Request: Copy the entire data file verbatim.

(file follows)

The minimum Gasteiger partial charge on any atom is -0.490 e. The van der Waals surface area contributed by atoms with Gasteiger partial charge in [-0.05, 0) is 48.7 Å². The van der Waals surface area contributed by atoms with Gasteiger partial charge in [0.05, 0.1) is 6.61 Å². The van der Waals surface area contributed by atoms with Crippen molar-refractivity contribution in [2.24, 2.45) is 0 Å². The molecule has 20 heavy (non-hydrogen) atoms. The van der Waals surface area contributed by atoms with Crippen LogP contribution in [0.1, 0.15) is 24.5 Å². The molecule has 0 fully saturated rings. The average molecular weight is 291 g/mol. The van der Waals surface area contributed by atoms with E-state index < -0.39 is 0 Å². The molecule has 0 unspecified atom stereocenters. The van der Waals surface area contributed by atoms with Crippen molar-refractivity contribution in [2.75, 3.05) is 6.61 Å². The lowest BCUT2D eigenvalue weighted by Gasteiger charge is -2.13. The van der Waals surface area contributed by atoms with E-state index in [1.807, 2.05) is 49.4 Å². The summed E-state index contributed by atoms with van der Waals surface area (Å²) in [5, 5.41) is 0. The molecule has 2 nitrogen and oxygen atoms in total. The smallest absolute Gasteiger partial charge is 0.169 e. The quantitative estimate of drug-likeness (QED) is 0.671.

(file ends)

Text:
The minimum Gasteiger partial charge on any atom is -0.490 e. The van der Waals surface area contributed by atoms with Gasteiger partial charge in [-0.05, 0) is 48.7 Å². The van der Waals surface area contributed by atoms with Gasteiger partial charge in [0.05, 0.1) is 6.61 Å². The van der Waals surface area contributed by atoms with Crippen molar-refractivity contribution in [2.24, 2.45) is 0 Å². The molecule has 20 heavy (non-hydrogen) atoms. The van der Waals surface area contributed by atoms with Crippen LogP contribution in [0.1, 0.15) is 24.5 Å². The molecule has 0 fully saturated rings. The average molecular weight is 291 g/mol. The van der Waals surface area contributed by atoms with E-state index < -0.39 is 0 Å². The molecule has 0 unspecified atom stereocenters. The van der Waals surface area contributed by atoms with Crippen molar-refractivity contribution in [2.75, 3.05) is 6.61 Å². The lowest BCUT2D eigenvalue weighted by Gasteiger charge is -2.13. The van der Waals surface area contributed by atoms with E-state index in [1.807, 2.05) is 49.4 Å². The summed E-state index contributed by atoms with van der Waals surface area (Å²) in [5, 5.41) is 0. The molecule has 2 nitrogen and oxygen atoms in total. The smallest absolute Gasteiger partial charge is 0.169 e. The quantitative estimate of drug-likeness (QED) is 0.671.